Solar eclipse tips?

Started May 19, 2012 | Discussions thread
Sean Nelson
Veteran MemberPosts: 9,439
Re: No corona
In reply to Vlad S, May 19, 2012

Klarno wrote:

if you're going to see any corona at all (not sure if that's a possibility even if if you're in the direct path of an annular eclipse like this) you'll need to have no filter whatsoever.

Vlad S wrote:

There will be no corona because the visible part of the sun will completely wash it out. The visible rim is just as bright as the rest of the disc, so when it creates a hot spot on the sensor the difference will be in the shape of the damage, not in the degree. Treat partially eclipsed sun exactly as you would full sun.


Unfortunately I've seen media articles talking about this eclipse that include photos of a total solar eclipse with a full corona - which implies this eclipse will be the same.


During this eclipse the sun will never be fully covered , so looking at it directly or through an optical viewfinder can cause serious eye damage or even blindness if you look for too long.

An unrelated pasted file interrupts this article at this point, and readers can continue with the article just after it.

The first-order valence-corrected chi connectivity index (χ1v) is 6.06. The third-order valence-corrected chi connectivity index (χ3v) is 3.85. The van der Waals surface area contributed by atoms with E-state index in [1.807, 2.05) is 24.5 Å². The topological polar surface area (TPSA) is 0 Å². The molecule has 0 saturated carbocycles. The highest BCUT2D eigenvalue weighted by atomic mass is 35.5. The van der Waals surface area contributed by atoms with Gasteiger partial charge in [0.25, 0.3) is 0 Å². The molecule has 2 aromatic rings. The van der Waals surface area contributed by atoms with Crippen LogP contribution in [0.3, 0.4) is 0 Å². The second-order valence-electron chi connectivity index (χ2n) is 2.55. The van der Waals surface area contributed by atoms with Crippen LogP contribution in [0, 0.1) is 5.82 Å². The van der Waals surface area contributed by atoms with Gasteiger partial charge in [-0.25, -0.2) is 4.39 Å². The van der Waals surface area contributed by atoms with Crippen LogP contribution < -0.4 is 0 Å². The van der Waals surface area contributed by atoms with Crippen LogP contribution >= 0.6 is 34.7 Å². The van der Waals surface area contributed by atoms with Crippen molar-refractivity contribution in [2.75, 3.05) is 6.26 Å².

You'll need a long telephoto (at least 200mm in terms of 35mm FOV) to get the sun's image large enough to see a decent disc. To prepare for the eclipse, try taking some shots of the sun at various exposures ahead of time. The sun will be just as bright during the eclipse as it is today, except that you'll see a bite out of the disc before and after the maximum, and a large central "hole" in the disc at maximum.

You're not looking to get the sun's disk "properly exposed", just try to get an exposure that cuts the brightness down enough so that you can see the disc clearly without being obscured by the glare.

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